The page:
The microchip that can predict your future

Published 10:42 AM ET, Tue April 26, 2016
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Professor Chris Toumazou pioneered a wave of multidisciplinary study and discovery within electronics, biology, genetics and health care -- including his "lab-on-a-chip," pictured. Chris Linton/DNAe
Consisting of a specially designed silicon microchip attached to a USB stick, this "lab-on-a-chip" can perform a DNA test in under 30 minutes and for as little as $20. Pictured, Toumazou holding a microchip at Imperial College, London. CNN
Toumazou left school at the age of 16 with few academic qualifications to his name. He had never seen the inside of a lab, yet that hasn't prevented him racking up a remarkable record of innovation in the period since.
Each lab-on-a-chip is primed with genetic sequences found in people predisposed to certain diseases, or illnesses, ready to identify if someone carries the genes involved. Tests using the chip can be undertaken at a clinic, a patient's home, or in remote locations far from medical facilities. CNN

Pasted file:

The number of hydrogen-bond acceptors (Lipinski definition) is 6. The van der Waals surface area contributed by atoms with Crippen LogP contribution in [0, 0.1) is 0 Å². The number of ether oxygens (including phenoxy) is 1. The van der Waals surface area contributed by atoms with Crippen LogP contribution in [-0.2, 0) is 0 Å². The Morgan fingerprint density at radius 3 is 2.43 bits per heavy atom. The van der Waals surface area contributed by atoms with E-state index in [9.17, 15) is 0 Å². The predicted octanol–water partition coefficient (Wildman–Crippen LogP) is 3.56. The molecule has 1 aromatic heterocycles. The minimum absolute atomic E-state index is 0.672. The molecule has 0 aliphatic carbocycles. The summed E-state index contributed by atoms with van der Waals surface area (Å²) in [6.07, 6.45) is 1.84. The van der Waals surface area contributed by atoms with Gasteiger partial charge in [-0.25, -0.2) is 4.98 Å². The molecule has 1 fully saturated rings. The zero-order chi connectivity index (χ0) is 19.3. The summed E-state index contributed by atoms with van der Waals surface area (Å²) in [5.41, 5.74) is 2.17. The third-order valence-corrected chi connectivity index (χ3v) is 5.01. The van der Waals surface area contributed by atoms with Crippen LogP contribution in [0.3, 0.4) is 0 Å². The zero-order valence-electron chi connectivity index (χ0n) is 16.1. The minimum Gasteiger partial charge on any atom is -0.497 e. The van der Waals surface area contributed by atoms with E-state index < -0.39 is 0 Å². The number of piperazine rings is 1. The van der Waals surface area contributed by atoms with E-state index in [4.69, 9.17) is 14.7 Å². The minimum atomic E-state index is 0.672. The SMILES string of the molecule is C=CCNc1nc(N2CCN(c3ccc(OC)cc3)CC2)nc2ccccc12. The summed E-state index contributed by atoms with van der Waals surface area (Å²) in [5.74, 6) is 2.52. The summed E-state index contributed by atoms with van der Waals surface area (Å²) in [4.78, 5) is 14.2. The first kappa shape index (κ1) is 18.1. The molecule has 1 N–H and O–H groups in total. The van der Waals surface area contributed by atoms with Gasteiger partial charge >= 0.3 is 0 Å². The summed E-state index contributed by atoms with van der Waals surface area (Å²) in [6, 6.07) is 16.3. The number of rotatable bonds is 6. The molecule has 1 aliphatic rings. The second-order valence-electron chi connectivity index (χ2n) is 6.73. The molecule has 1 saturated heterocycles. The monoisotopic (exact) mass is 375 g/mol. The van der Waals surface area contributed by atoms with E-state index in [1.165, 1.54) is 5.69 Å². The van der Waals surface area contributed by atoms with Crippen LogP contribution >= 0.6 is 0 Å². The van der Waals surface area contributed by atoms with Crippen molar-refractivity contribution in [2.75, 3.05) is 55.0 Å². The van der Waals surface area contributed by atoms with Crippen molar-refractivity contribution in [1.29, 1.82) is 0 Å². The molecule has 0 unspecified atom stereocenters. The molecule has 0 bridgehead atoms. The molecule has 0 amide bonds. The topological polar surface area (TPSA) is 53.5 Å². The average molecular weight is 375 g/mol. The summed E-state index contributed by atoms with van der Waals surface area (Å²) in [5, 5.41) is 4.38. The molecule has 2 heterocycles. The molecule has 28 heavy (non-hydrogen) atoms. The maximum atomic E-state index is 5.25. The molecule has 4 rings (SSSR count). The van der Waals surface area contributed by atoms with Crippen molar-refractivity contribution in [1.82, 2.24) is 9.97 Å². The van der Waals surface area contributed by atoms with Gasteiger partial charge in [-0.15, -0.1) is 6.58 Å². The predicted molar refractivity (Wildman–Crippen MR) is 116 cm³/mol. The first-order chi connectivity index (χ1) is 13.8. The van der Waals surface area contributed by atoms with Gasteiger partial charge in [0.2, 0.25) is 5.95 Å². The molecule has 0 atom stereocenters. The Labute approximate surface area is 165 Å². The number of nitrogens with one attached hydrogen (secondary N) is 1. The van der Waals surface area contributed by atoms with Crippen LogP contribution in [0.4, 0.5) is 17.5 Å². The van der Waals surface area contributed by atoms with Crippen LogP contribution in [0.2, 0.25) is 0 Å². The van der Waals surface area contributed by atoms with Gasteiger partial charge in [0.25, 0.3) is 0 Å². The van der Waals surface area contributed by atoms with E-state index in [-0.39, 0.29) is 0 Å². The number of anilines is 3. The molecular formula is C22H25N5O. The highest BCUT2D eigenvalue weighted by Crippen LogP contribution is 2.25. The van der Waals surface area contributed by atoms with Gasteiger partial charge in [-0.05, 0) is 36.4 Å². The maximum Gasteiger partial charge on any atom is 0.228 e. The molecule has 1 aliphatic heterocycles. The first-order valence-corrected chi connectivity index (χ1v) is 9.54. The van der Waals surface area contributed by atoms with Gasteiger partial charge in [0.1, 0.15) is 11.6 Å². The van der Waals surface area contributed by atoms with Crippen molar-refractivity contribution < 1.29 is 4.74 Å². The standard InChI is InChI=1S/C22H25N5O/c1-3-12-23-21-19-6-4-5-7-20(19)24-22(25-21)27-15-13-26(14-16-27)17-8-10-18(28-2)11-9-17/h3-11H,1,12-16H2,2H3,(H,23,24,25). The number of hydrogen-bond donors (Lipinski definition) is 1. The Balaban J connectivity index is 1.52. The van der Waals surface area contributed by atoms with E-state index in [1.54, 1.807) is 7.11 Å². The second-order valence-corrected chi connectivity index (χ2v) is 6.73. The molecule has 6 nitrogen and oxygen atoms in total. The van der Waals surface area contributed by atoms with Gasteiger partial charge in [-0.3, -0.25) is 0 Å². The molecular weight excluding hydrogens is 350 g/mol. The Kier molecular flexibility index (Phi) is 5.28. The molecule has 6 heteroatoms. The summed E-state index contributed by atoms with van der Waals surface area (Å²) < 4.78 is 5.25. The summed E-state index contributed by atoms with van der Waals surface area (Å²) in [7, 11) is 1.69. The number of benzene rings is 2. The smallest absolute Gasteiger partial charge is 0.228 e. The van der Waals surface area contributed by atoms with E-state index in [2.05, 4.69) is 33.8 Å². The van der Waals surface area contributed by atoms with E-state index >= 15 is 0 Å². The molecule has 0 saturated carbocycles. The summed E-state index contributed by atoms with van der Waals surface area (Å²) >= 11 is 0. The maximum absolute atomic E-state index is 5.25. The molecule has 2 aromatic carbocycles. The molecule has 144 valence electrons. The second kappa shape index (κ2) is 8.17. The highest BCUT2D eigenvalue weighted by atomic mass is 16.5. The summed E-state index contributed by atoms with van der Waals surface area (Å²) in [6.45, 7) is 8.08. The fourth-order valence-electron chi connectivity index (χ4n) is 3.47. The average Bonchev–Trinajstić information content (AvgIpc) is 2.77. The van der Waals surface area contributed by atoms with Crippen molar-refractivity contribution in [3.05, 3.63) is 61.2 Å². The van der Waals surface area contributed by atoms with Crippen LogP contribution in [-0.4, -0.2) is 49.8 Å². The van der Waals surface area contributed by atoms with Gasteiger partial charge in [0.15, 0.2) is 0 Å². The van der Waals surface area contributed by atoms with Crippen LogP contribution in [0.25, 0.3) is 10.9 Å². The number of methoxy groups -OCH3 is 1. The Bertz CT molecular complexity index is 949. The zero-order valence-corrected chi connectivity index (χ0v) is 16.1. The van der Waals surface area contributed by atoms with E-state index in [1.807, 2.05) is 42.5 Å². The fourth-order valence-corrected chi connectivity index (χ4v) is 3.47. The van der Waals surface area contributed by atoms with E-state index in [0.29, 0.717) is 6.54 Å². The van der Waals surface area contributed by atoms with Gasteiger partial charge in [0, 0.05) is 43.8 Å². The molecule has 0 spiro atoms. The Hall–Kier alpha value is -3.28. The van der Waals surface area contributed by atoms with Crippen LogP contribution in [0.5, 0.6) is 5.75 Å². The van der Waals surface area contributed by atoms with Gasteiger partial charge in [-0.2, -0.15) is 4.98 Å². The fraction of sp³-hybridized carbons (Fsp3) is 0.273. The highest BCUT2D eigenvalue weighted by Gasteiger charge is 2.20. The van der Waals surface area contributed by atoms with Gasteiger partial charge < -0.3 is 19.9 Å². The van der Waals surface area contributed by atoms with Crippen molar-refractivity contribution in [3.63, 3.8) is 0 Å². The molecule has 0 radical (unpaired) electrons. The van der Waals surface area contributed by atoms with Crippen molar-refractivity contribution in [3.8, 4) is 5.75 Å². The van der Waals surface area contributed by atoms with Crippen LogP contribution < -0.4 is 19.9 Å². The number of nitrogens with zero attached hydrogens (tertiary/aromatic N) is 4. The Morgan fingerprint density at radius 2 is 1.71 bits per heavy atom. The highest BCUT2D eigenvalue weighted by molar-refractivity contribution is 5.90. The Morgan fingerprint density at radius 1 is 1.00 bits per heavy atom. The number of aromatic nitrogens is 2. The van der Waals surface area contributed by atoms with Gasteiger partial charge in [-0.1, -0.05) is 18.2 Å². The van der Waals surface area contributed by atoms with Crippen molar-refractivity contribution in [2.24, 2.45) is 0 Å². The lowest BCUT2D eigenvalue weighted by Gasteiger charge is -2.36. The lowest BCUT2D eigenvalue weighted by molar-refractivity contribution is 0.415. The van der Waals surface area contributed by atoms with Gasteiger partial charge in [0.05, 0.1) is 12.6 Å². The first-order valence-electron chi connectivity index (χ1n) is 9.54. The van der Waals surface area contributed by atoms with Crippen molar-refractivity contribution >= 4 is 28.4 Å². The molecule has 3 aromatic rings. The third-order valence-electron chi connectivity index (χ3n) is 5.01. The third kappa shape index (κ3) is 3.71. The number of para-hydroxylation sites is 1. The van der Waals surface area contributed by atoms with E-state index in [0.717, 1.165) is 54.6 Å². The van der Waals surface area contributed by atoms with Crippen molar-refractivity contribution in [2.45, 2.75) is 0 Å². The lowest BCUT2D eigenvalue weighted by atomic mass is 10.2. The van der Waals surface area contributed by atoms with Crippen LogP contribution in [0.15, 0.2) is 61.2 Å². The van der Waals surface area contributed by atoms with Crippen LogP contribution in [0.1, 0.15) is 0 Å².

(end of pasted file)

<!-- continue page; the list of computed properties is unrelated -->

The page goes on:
Toumazou is also behind the "Sensium" pad, pictured, which enables doctors to measure patient vitals like breathing, body temperature and ECG signals from afar. Courtesy DNAE
At the age of 33, Toumazou became the youngest professor ever to be appointed at Imperial College, in 1994. Nearly 20 years later, during the Queen's Diamond Jubilee in 2013, he was appointed Regius Professor of Engineering. Courtesy DNAE
Toumazou's microchip technology has the potential to reveal a person's predisposition to a variety of hereditary diseases, including type two diabetes. Pictured, a patient with diabetes monitors his blood glucose with a glucometer. ELMER MARTINEZ/AFP/Getty
The chip can also recognize the presence of genes linked to cardiovascular disease. While uncovering a predisposition doesn't mean an individual is guaranteed to contract an illness, it does provide knowledge that enables them to enact change in their lifestyle and minimize future risks PHILIPPE HUGUEN/AFP/Getty
The technology can also be used to ascertain what drugs an individual is most responsive to, or incompatible with, as well as the dosage required. shutterstock
Plans are afoot for a further lab-on-a-chip venture that will seek to give consumers detailed information on the most compatible food and lifestyle products they for their body, based on an analysis of their DNA. Getty Images